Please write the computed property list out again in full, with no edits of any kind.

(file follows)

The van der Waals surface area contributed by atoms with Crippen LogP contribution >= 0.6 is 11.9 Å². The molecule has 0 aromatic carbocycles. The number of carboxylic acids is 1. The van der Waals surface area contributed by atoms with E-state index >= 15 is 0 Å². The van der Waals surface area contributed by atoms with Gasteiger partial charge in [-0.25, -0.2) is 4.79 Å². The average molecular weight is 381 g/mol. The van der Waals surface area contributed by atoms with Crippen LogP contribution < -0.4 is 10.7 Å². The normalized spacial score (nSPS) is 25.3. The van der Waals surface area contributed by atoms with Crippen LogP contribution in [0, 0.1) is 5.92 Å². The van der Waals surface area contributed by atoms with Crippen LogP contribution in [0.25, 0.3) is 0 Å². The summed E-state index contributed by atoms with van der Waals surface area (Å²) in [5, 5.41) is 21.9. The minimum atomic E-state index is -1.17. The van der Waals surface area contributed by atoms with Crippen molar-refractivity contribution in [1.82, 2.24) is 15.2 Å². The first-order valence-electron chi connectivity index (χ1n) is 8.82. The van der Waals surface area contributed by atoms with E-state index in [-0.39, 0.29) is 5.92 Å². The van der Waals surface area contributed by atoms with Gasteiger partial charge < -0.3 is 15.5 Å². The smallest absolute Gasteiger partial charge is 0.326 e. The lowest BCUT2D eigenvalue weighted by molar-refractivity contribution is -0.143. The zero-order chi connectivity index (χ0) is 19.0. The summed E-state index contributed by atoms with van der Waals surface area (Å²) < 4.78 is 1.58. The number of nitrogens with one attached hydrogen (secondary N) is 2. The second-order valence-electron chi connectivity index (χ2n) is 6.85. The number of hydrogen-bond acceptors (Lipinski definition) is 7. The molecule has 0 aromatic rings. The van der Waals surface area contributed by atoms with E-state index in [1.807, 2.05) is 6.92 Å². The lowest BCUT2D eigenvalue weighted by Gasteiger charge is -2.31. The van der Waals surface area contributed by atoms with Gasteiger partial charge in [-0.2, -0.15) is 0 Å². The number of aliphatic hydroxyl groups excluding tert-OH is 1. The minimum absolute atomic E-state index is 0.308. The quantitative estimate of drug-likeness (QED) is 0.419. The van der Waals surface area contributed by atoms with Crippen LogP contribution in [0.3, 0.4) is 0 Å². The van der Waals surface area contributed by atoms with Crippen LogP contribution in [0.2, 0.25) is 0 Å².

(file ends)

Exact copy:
The van der Waals surface area contributed by atoms with Crippen LogP contribution >= 0.6 is 11.9 Å². The molecule has 0 aromatic carbocycles. The number of carboxylic acids is 1. The van der Waals surface area contributed by atoms with E-state index >= 15 is 0 Å². The van der Waals surface area contributed by atoms with Gasteiger partial charge in [-0.25, -0.2) is 4.79 Å². The average molecular weight is 381 g/mol. The van der Waals surface area contributed by atoms with Crippen LogP contribution < -0.4 is 10.7 Å². The normalized spacial score (nSPS) is 25.3. The van der Waals surface area contributed by atoms with Crippen LogP contribution in [0, 0.1) is 5.92 Å². The van der Waals surface area contributed by atoms with Crippen LogP contribution in [0.25, 0.3) is 0 Å². The summed E-state index contributed by atoms with van der Waals surface area (Å²) in [5, 5.41) is 21.9. The minimum atomic E-state index is -1.17. The van der Waals surface area contributed by atoms with Crippen molar-refractivity contribution in [1.82, 2.24) is 15.2 Å². The first-order valence-electron chi connectivity index (χ1n) is 8.82. The van der Waals surface area contributed by atoms with E-state index in [-0.39, 0.29) is 5.92 Å². The van der Waals surface area contributed by atoms with Gasteiger partial charge < -0.3 is 15.5 Å². The smallest absolute Gasteiger partial charge is 0.326 e. The lowest BCUT2D eigenvalue weighted by molar-refractivity contribution is -0.143. The zero-order chi connectivity index (χ0) is 19.0. The summed E-state index contributed by atoms with van der Waals surface area (Å²) < 4.78 is 1.58. The number of nitrogens with one attached hydrogen (secondary N) is 2. The second-order valence-electron chi connectivity index (χ2n) is 6.85. The number of hydrogen-bond acceptors (Lipinski definition) is 7. The molecule has 0 aromatic rings. The van der Waals surface area contributed by atoms with E-state index in [1.807, 2.05) is 6.92 Å². The lowest BCUT2D eigenvalue weighted by Gasteiger charge is -2.31. The van der Waals surface area contributed by atoms with Gasteiger partial charge in [-0.2, -0.15) is 0 Å². The number of aliphatic hydroxyl groups excluding tert-OH is 1. The minimum absolute atomic E-state index is 0.308. The quantitative estimate of drug-likeness (QED) is 0.419. The van der Waals surface area contributed by atoms with Crippen LogP contribution in [0.3, 0.4) is 0 Å². The van der Waals surface area contributed by atoms with Crippen LogP contribution in [0.2, 0.25) is 0 Å².